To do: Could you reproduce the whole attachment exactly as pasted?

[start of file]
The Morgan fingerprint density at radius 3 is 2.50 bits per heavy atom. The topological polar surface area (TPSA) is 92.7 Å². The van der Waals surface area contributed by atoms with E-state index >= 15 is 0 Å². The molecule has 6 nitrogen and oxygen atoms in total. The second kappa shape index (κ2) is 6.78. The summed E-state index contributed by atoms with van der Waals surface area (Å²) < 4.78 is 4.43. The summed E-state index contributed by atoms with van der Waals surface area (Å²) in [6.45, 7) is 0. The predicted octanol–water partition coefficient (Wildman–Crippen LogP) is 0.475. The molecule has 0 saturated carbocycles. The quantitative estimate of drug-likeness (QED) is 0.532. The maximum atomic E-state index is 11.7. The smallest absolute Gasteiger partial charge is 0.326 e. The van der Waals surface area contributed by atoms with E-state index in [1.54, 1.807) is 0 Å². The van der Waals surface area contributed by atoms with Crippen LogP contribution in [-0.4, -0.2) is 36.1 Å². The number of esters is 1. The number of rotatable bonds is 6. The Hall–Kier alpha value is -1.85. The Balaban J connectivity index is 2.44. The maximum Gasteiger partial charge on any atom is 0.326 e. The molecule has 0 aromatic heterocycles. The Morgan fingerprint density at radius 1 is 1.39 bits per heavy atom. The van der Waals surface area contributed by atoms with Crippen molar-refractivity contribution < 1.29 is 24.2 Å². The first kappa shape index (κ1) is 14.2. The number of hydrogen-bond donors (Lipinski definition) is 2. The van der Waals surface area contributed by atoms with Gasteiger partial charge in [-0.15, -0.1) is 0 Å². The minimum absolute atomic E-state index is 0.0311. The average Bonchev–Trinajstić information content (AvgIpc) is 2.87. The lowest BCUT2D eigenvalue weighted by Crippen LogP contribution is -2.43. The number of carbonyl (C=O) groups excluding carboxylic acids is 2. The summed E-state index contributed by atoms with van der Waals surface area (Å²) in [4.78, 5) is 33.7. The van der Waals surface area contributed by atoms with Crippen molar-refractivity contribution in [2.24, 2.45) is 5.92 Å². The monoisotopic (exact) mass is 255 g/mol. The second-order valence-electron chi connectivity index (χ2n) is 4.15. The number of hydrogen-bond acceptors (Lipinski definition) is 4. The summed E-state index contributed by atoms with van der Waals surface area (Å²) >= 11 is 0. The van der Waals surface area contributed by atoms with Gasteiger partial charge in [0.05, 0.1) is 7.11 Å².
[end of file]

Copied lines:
The Morgan fingerprint density at radius 3 is 2.50 bits per heavy atom. The topological polar surface area (TPSA) is 92.7 Å². The van der Waals surface area contributed by atoms with E-state index >= 15 is 0 Å². The molecule has 6 nitrogen and oxygen atoms in total. The second kappa shape index (κ2) is 6.78. The summed E-state index contributed by atoms with van der Waals surface area (Å²) < 4.78 is 4.43. The summed E-state index contributed by atoms with van der Waals surface area (Å²) in [6.45, 7) is 0. The predicted octanol–water partition coefficient (Wildman–Crippen LogP) is 0.475. The molecule has 0 saturated carbocycles. The quantitative estimate of drug-likeness (QED) is 0.532. The maximum atomic E-state index is 11.7. The smallest absolute Gasteiger partial charge is 0.326 e. The van der Waals surface area contributed by atoms with E-state index in [1.54, 1.807) is 0 Å². The van der Waals surface area contributed by atoms with Crippen LogP contribution in [-0.4, -0.2) is 36.1 Å². The number of esters is 1. The number of rotatable bonds is 6. The Hall–Kier alpha value is -1.85. The Balaban J connectivity index is 2.44. The maximum Gasteiger partial charge on any atom is 0.326 e. The molecule has 0 aromatic heterocycles. The Morgan fingerprint density at radius 1 is 1.39 bits per heavy atom. The van der Waals surface area contributed by atoms with Crippen molar-refractivity contribution < 1.29 is 24.2 Å². The first kappa shape index (κ1) is 14.2. The number of hydrogen-bond donors (Lipinski definition) is 2. The van der Waals surface area contributed by atoms with Gasteiger partial charge in [-0.15, -0.1) is 0 Å². The minimum absolute atomic E-state index is 0.0311. The average Bonchev–Trinajstić information content (AvgIpc) is 2.87. The lowest BCUT2D eigenvalue weighted by Crippen LogP contribution is -2.43. The number of carbonyl (C=O) groups excluding carboxylic acids is 2. The summed E-state index contributed by atoms with van der Waals surface area (Å²) in [4.78, 5) is 33.7. The van der Waals surface area contributed by atoms with Crippen molar-refractivity contribution in [2.24, 2.45) is 5.92 Å². The monoisotopic (exact) mass is 255 g/mol. The second-order valence-electron chi connectivity index (χ2n) is 4.15. The number of hydrogen-bond acceptors (Lipinski definition) is 4. The summed E-state index contributed by atoms with van der Waals surface area (Å²) >= 11 is 0. The van der Waals surface area contributed by atoms with Gasteiger partial charge in [0.05, 0.1) is 7.11 Å².